Hey, Hollywood, Enough With The Awkward "De-Aging" of Old Actors… It Looks Weird

There is an unsettling phenomenon emerging in Hollywood - the denial of aging actors.

In response to the natural passage of time, Hollywood has embraced the utilization of de-aging effects, enabling older actors to portray younger iterations of their characters. This practice has been employed for renowned actors such as Robert DeNiro, Samuel L. Jackson, and most recently, Harrison Ford in "Indiana Jones and the Dial of Destiny."

These "de-aging" effects quite frankly look creepy and it would be wise to reconsider using them until the technology is further refined and perfected.

From Variety

A primary concern is that while these effects are visually impressive, they fall short of replicating the natural appearance of a younger self. In addition, it can affect how viewers react to the film, as they become distracted by the uncanny effects that lack the subtle nuances and authenticity that create human expressions. 

James Mangold’s take on the famous archeologist received a tepid response following its premiere at the Cannes Film Festival, where critics and attendees were divided on this fifth installment of the franchise. But hardcore Indy fans may find redemption in this final chapter of Ford’s beloved hero, following the insufferable “Kingdom of the Crystal Skull” (2008).

For the first 25 minutes, encompassing a large action set piece featuring the professor fighting Nazis on a high-speed train during World War II, Ford is digitally transformed back to his prime, which began with Steven Spielberg’s 1981 classic “Raiders of the Lost Ark.” After a bag is removed from the actor’s head, digitized eyes fail to harness the realism of a young Indiana, instead emulating what looks like a video game story break in between gameplay before the user takes over the character to take on the next mission or quest.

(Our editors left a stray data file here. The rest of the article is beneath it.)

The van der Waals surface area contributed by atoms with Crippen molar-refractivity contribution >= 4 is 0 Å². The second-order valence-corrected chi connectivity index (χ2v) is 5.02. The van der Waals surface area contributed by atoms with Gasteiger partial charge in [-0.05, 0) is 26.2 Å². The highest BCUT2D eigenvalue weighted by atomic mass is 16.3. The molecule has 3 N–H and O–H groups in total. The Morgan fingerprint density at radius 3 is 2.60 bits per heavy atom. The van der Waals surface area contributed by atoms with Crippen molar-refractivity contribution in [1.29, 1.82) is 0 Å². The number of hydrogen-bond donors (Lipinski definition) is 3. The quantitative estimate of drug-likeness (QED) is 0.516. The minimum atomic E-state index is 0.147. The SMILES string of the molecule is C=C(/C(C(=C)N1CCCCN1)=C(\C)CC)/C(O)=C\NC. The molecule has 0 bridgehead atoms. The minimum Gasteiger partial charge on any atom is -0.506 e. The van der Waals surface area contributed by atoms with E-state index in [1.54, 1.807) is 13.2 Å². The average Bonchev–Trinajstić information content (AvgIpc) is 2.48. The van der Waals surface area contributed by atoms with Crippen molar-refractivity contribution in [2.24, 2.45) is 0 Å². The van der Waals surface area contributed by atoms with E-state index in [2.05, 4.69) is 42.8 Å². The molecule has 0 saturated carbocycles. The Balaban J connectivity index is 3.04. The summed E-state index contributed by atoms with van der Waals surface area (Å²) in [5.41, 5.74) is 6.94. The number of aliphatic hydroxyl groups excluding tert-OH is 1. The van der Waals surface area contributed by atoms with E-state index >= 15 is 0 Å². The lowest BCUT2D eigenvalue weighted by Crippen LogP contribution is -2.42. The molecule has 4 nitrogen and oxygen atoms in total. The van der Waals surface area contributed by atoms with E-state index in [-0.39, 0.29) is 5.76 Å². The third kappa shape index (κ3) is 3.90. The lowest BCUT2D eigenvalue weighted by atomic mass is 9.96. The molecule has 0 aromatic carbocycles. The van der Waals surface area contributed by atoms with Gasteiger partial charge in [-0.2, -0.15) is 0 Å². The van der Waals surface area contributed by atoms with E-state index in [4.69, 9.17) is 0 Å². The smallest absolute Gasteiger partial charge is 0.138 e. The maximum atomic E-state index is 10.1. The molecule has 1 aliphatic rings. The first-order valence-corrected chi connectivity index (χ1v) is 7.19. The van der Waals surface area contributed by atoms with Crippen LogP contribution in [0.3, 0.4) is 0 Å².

While the action beats and movements are impressive, the effects in the scene only work because, for most of it, it’s shrouded in darkness, featuring both Ford and co-star Toby Jones (not de-aged?) running on the rooftops of the train ducking and dodging the worst-aiming soldiers depicted in modern cinema.

These effects really can be quite distracting.

There is an undeniable sense of something being "off," and once your attention is drawn to it, the enjoyment of the film diminishes significantly.

It seems that we can now include these peculiar de-aging effects in the ever-growing list of reasons why Hollywood's reputation is declining.

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